After a spate of Marvel Cinematic Universe shows continuing the stories of familiar characters built up over the studio’s 27-film run so far — WandaVision, The Falcon And The Winter Soldier, Loki, Hawkeye — and one animated series re-envisioning past films with newer outcomes (What If) comes Moon Knight, a DisneyPlus Hotstar show that requires no prior knowledge of this world to get onboard. Phew. The pilot of the six-episode series introduces Steven Grant (Oscar Isaac), a museum gift shop worker with a dodgy London accent living the life of a romcom protagonist for whom love and self-discovery seem right around the corner. Steven is perpetually frazzled in that familiar clumsy, awkward way, sweetly murmuring endearments to his pet fish, arriving rumpled and late to work and becoming flustered when he’s around the colleague he likes. Even the song that introduces him is Engelbert Humpperdinck’s ‘Man Without Love.’
It’s obvious that this romcom vibe is only concealing the show’s darker undertones when it’s revealed that Steven sleeps shackled to his bed because he assumes that his constant exhaustion is probably the result of sleepwalking. Every night, he attaches a tape across his door and every morning, finds that it’s still unbroken, which means he couldn’t have left the house. Even then his tiredness persists.
Clues about Steven’s condition appear when he awakens one day to find himself in a different country with a voice that only he can hear belittling him and asking him to “surrender the body to Marc”. Finding a gold scarab in his pocket and pursued by gunmen, Steven flees until he runs into cult leader Arthur Harrow (Ethan Hawke, introduced through a scene of him practising the religious rite of self-mortification by placing glass shards in his shoes). Locals gather around so that Arthur, bestowed with the power of Egyptian god Ammit, can judge them. A tattoo of scales on his arm fluctuates according to the results. In a twist, Ammit doesn’t just judge the townspeople by their past, but also their potential to commit evil in the future. If the scales tip one way, you live. If they tip the other, you wither and die.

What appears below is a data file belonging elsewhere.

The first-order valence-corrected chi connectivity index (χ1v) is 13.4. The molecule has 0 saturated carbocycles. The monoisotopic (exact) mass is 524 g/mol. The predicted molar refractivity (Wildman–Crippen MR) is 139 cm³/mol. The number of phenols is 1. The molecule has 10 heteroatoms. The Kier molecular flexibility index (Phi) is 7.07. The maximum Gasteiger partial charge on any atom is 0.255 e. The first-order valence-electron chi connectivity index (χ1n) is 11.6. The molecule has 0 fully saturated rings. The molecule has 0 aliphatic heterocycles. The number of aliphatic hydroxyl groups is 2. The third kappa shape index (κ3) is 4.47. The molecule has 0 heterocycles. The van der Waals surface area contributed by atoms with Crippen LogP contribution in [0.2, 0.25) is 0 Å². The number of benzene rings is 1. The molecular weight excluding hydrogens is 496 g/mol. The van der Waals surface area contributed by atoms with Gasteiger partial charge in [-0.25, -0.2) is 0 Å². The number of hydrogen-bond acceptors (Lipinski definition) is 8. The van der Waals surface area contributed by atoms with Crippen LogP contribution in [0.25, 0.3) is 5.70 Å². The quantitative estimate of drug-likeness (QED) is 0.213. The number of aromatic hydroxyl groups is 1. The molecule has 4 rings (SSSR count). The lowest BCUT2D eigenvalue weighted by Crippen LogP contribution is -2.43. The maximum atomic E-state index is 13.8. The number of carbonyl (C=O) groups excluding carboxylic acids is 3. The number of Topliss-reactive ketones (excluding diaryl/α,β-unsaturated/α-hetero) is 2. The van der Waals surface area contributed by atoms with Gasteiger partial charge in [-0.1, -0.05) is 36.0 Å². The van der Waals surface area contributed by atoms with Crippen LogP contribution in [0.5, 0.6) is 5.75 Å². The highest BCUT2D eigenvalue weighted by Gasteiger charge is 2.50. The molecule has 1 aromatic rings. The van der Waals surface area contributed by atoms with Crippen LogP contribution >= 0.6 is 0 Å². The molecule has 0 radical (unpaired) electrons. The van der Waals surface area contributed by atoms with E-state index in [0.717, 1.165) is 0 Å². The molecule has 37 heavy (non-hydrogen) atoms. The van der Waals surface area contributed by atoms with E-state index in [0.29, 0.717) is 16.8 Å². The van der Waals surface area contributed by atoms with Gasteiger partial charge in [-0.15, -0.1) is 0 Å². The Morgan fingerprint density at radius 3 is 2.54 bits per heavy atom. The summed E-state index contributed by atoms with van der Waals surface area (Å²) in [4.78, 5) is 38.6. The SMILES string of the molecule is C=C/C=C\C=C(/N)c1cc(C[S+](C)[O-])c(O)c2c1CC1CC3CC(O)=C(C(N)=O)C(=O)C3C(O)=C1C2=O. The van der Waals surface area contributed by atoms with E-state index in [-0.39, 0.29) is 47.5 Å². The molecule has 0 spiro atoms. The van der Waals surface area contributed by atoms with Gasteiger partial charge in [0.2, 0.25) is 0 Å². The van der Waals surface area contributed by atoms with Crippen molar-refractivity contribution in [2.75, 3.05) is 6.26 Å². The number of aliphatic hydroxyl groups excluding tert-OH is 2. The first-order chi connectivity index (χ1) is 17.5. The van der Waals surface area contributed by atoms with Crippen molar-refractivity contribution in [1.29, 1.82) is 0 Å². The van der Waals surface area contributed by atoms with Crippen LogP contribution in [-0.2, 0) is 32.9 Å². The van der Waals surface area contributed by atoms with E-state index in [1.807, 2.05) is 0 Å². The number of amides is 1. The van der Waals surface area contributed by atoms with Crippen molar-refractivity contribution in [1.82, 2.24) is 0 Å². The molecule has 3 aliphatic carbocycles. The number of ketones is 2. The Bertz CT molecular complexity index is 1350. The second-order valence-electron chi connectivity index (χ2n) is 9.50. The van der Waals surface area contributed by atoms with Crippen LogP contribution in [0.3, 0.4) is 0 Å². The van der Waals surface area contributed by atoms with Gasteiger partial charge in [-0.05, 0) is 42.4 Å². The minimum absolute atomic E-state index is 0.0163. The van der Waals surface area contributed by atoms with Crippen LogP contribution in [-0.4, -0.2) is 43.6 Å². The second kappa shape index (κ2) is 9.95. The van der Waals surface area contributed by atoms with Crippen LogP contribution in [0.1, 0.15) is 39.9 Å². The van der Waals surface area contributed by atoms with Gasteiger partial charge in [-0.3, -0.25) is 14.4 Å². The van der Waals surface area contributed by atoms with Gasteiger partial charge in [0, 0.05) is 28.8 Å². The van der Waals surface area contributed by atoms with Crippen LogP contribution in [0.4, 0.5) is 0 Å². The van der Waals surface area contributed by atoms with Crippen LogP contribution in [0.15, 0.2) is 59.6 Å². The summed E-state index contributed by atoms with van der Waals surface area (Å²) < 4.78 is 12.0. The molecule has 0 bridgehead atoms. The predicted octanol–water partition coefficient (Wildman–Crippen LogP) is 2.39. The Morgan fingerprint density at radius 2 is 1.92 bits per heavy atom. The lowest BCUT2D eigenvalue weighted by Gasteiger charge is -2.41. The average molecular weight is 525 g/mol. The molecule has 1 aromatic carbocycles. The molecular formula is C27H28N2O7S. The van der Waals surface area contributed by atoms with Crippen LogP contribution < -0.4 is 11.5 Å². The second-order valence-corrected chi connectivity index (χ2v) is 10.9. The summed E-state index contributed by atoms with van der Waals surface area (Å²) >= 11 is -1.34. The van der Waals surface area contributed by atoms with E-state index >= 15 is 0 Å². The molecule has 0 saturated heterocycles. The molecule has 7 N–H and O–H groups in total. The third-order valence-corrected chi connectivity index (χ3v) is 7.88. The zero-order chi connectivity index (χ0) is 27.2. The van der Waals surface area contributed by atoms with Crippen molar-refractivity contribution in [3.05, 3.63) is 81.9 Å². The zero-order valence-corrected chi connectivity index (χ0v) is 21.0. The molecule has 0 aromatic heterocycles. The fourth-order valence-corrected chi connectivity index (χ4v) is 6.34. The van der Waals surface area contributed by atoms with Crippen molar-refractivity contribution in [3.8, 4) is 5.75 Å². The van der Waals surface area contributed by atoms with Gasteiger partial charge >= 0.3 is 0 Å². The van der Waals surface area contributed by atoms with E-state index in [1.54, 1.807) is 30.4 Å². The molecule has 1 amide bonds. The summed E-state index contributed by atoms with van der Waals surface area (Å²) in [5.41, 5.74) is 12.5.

Steven is confused when Arthur recognises him as a mercenary and asks for his scarab back, at which point the camera zooms into Steven’s face and zooms out a few seconds later to reveal he’s killed the gunmen without even being aware of what he was doing. One mountainside chase later, cheekily scored to Wham’s ‘Wake Me Up Before You Go-Go’ — audiences familiar with the source material will know that Marc is one of Steven’s personalities, the result of his Dissociative Identity Disorder and that if the inept Steven doesn’t wake up him up soon, he’s likely to get the both of them killed — he escapes, but still hasn’t figured out what’s wrong.
Back home, he finds out his condition has caused him to lose track of time and so days have passed without him even realising. His one-finned pet fish seems to have sprung a second fin out of thin air. There’s even a second cellphone stashed in his wall, on which a woman who identifies herself as Layla, calls him Marc and says she’s worried about him. As he flees down his hallway during a power outage, he glimpses the terrifying sight of Khonshu, the Egyptian God in service of whom Marc kills. The next day, he runs into Arthur again at the museum, causing the cult leader’s scales to fluctuate wildly, indicating his dual identities — the unassuming Steven and the deadly Marc. The final piece of the puzzle, however, only arrives when Steven, being chased by an Egyptian hound, ducks into the museum bathroom and discovers he can communicate with Marc through the reflective surface of the mirror. Marc, having convinced him to finally surrender control over his body, deals with the hound in his typically brutal manner as audiences get their first look at Moon Knight in full costume. How has Marc kept his existence a secret from Steven this long? Where does Khonshu fit into all of this? How have the protagonist’s dual identities never overlapped so far? In providing only a few pieces of the puzzle, Moon Knight promises a slow-burn of occult mystery, violence and coming into one’s own.
New episodes of Moon Knight drop every Wednesday on DisneyPlus Hotstar